From until , Topics in Stereochemistry appeared in 21 volumes edited by Ernest Eliel with assistance in part from Lou Allinger — and Sam Wilen — For five years, there was a short dormancy in this series, but not the field. Such a development required a renewed platform from which stereochemistry, broadly defined, could be presented.
Click for additional cheat sheets. A stereochemical group label is composed from an identifier and a group number. Louis Pasteur had shown in that tartaric acid has optical activity and that this depends on molecular asymmetry, and Jacobus H. Since this situation requires some special symmetry usually a plane of symmetry to be present, it is the unusual exception, not the rule. A racemic mixture is defined as being a one-to-one mixture of two enantiomers. The trans E diastereomer of 2-butene, for example, is slightly lower in energy than the cis Z diastereomer, as seen by their relative heats of hydrogenation to butane see section 2. They are non-superimposable mirror images of each other.
The series was revitalized in by Scott E. Denmark who edited two volumes single-handedly and commissioned a third on Materials Chemistry.
Jay S. Siegel joined forces with Scott E.
Denmark in as co-Editors-in-Chief of this series. Stereochemistry has increasingly important industrial applications with its effects on the physical properties of materials, polymers, liquid crystals and other materials and its role in areas such as drug discovery and synthetic chemistry.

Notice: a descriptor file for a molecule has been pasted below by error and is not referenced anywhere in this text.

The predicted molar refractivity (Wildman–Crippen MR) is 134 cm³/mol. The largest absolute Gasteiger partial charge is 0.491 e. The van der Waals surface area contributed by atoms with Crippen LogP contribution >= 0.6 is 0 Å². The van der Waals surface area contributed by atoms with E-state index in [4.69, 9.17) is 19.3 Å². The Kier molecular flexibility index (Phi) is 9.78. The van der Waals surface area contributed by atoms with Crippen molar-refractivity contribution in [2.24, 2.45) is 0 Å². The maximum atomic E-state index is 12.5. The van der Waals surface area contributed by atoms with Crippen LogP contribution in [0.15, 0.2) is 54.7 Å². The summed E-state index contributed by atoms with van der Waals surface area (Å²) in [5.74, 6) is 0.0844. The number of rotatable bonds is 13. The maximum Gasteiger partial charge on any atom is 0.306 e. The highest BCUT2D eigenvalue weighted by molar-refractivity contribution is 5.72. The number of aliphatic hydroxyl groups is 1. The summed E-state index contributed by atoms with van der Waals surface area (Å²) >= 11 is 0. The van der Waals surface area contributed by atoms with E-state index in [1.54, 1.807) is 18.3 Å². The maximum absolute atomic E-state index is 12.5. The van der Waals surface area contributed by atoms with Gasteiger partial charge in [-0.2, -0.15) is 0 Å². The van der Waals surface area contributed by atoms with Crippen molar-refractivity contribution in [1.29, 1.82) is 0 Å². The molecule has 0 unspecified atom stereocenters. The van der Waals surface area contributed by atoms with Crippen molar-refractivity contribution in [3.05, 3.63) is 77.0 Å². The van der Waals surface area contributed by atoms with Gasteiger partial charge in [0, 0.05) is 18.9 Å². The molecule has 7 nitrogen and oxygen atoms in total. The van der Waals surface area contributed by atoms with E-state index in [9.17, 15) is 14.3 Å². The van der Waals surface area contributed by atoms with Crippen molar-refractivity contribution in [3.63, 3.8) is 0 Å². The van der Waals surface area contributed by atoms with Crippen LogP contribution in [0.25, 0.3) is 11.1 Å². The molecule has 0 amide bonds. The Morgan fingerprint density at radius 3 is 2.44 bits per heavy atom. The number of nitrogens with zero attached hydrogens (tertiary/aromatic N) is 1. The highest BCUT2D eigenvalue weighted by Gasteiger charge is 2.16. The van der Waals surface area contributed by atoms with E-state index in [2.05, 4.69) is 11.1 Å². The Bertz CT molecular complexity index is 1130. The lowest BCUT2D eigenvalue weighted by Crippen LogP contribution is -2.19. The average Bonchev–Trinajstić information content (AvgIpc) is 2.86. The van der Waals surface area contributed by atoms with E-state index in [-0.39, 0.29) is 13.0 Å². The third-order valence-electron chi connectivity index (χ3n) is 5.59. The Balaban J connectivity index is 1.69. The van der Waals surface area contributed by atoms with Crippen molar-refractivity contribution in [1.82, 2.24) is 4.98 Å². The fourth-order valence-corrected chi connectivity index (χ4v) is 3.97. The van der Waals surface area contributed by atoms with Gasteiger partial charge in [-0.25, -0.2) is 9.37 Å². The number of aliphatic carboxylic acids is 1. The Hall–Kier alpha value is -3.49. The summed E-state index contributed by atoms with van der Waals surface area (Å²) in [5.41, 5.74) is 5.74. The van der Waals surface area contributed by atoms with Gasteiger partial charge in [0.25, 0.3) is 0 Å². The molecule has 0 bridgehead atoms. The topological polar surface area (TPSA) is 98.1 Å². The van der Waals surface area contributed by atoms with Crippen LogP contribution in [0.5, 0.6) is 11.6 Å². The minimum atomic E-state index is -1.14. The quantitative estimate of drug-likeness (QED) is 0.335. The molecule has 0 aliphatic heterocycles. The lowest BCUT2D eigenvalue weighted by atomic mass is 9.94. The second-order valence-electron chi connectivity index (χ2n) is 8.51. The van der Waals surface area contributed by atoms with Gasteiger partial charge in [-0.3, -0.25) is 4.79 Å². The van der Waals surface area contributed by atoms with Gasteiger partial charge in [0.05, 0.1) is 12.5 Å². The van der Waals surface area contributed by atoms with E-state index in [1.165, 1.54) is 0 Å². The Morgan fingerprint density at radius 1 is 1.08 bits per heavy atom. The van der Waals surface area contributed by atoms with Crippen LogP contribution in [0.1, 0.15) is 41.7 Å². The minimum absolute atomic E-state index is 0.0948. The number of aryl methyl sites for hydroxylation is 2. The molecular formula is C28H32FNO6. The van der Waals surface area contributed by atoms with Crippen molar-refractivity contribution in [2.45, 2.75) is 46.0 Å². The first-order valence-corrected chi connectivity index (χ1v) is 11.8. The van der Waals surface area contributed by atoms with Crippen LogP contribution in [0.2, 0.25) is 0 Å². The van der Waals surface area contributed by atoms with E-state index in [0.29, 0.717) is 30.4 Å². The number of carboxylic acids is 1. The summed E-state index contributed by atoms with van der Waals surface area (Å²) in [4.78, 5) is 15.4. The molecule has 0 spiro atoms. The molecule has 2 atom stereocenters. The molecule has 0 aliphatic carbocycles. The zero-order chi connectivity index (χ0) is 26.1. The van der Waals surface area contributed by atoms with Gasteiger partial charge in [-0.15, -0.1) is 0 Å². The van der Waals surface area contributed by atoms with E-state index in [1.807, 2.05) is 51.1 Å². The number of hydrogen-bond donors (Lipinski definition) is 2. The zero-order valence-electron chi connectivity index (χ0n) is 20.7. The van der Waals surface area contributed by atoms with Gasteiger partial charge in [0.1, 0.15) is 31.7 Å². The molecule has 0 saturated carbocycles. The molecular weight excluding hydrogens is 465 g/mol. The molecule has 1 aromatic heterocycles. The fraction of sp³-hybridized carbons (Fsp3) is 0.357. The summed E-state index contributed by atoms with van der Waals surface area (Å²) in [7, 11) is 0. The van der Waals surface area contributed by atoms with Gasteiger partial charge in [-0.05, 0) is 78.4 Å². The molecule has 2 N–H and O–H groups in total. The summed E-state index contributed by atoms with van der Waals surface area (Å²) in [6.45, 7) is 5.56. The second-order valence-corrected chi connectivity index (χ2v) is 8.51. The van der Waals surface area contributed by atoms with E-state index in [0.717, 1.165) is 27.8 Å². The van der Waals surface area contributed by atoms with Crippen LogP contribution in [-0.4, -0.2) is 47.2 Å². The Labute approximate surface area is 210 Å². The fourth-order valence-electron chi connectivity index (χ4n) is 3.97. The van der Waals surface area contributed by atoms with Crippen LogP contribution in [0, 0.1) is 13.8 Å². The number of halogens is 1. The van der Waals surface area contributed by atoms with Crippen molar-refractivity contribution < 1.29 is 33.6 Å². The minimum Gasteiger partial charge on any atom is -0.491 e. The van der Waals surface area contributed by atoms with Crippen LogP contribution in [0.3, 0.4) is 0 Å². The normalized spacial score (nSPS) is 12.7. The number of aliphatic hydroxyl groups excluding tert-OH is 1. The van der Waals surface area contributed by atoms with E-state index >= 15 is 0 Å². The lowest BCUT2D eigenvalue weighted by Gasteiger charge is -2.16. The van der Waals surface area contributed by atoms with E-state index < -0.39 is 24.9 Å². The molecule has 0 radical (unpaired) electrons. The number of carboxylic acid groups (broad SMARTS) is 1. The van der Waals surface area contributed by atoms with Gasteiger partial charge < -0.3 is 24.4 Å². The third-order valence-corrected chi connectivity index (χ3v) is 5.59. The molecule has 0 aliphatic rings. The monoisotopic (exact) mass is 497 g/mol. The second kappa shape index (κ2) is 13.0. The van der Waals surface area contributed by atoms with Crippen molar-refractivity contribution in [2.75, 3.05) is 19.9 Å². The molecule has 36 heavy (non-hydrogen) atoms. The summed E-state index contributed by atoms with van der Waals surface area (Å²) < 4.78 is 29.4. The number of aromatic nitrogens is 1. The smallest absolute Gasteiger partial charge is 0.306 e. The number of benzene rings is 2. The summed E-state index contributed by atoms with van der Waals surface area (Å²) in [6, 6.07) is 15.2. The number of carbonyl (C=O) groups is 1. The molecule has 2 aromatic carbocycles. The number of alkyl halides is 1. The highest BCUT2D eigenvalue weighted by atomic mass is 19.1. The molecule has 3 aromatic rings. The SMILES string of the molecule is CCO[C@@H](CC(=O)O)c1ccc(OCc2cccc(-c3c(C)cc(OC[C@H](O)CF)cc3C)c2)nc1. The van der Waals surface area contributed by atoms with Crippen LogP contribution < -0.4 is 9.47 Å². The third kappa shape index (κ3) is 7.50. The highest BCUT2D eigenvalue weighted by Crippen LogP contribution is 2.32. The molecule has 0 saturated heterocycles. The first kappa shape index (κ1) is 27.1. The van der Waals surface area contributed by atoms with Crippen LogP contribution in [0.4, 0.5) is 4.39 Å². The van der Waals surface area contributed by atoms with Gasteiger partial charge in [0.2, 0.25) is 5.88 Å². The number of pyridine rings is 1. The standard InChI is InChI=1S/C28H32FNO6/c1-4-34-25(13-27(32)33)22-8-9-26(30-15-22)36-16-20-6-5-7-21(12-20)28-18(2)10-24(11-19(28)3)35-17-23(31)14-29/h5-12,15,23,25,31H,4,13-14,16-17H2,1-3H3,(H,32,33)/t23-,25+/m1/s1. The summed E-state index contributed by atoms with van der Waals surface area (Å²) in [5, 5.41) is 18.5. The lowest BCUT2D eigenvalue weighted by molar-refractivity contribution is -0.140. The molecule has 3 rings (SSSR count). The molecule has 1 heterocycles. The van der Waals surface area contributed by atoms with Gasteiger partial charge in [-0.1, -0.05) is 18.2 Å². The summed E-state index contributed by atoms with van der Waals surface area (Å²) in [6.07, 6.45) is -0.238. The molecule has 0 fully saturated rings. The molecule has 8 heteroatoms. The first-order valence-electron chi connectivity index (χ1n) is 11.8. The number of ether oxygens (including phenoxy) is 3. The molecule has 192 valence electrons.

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About this Book series This seminal series, first edited by Ernest Eliel, responsible for some of the major advances in stereochemistry and the winner of the ACS Priestley Medal in , provides coverage of the major developments of the field of stereochemistry. If we have a case like in the S N 2 reaction above, the molecule remains chiral throughout the reaction, so it keeps its pixie dust — so it stays optically active.
In a case like the S N 1 reaction above, the molecule loses its chirality in the middle, and now it has dropped its pixie dust! Now it has lost its optical activity, so any chiral product after that must be racemic — no pixie dust. The only way to get it back is if it meets another magical molecule which shares some of its own pixie dust. Later in this course we will design multi-step syntheses, where we will design a sequence of reactions to make a target product. Skip to main content. Search for:. Stereochemistry of reactions Soon we will begin to study organic reactions, so it is useful for us to consider how stereochemistry will affect the outcome of a reaction.
There are several questions that often arise when predicting what products will form: Some key questions.
A: If the molecule remains chiral at every stage — including intermediates — then yes. A: No, unless another optically active agent a reagent, catalyst, etc.
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